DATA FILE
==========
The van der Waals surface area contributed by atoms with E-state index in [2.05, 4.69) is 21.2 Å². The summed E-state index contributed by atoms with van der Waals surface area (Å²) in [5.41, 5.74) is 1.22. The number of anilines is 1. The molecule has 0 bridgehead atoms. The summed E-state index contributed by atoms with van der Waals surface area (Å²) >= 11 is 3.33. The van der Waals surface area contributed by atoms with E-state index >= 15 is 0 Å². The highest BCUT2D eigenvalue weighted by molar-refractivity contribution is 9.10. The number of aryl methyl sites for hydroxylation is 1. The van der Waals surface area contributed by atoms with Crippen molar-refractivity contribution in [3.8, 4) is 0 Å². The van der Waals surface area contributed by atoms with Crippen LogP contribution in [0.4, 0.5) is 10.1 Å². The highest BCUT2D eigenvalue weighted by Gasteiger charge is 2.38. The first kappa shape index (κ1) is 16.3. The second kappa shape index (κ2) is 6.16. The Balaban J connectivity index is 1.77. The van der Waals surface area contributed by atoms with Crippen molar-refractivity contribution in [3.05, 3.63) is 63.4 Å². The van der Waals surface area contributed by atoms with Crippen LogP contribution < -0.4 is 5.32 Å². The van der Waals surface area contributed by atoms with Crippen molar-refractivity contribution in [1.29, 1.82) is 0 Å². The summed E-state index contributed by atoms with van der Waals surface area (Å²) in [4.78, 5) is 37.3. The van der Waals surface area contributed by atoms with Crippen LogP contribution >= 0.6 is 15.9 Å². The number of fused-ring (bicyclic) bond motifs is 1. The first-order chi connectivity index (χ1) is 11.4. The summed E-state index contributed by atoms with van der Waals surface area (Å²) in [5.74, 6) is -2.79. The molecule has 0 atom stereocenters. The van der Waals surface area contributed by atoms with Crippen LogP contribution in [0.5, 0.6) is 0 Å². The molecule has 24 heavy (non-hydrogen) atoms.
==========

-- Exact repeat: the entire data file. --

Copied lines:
The van der Waals surface area contributed by atoms with E-state index in [2.05, 4.69) is 21.2 Å². The summed E-state index contributed by atoms with van der Waals surface area (Å²) in [5.41, 5.74) is 1.22. The number of anilines is 1. The molecule has 0 bridgehead atoms. The summed E-state index contributed by atoms with van der Waals surface area (Å²) >= 11 is 3.33. The van der Waals surface area contributed by atoms with E-state index >= 15 is 0 Å². The highest BCUT2D eigenvalue weighted by molar-refractivity contribution is 9.10. The number of aryl methyl sites for hydroxylation is 1. The van der Waals surface area contributed by atoms with Crippen molar-refractivity contribution in [3.8, 4) is 0 Å². The van der Waals surface area contributed by atoms with Crippen LogP contribution in [0.4, 0.5) is 10.1 Å². The highest BCUT2D eigenvalue weighted by Gasteiger charge is 2.38. The first kappa shape index (κ1) is 16.3. The second kappa shape index (κ2) is 6.16. The Balaban J connectivity index is 1.77. The van der Waals surface area contributed by atoms with Crippen molar-refractivity contribution in [3.05, 3.63) is 63.4 Å². The van der Waals surface area contributed by atoms with Crippen LogP contribution < -0.4 is 5.32 Å². The van der Waals surface area contributed by atoms with Crippen molar-refractivity contribution in [1.29, 1.82) is 0 Å². The summed E-state index contributed by atoms with van der Waals surface area (Å²) in [4.78, 5) is 37.3. The van der Waals surface area contributed by atoms with Crippen LogP contribution >= 0.6 is 15.9 Å². The number of fused-ring (bicyclic) bond motifs is 1. The first-order chi connectivity index (χ1) is 11.4. The summed E-state index contributed by atoms with van der Waals surface area (Å²) in [5.74, 6) is -2.79. The molecule has 0 atom stereocenters. The van der Waals surface area contributed by atoms with Crippen LogP contribution in [0.5, 0.6) is 0 Å². The molecule has 24 heavy (non-hydrogen) atoms.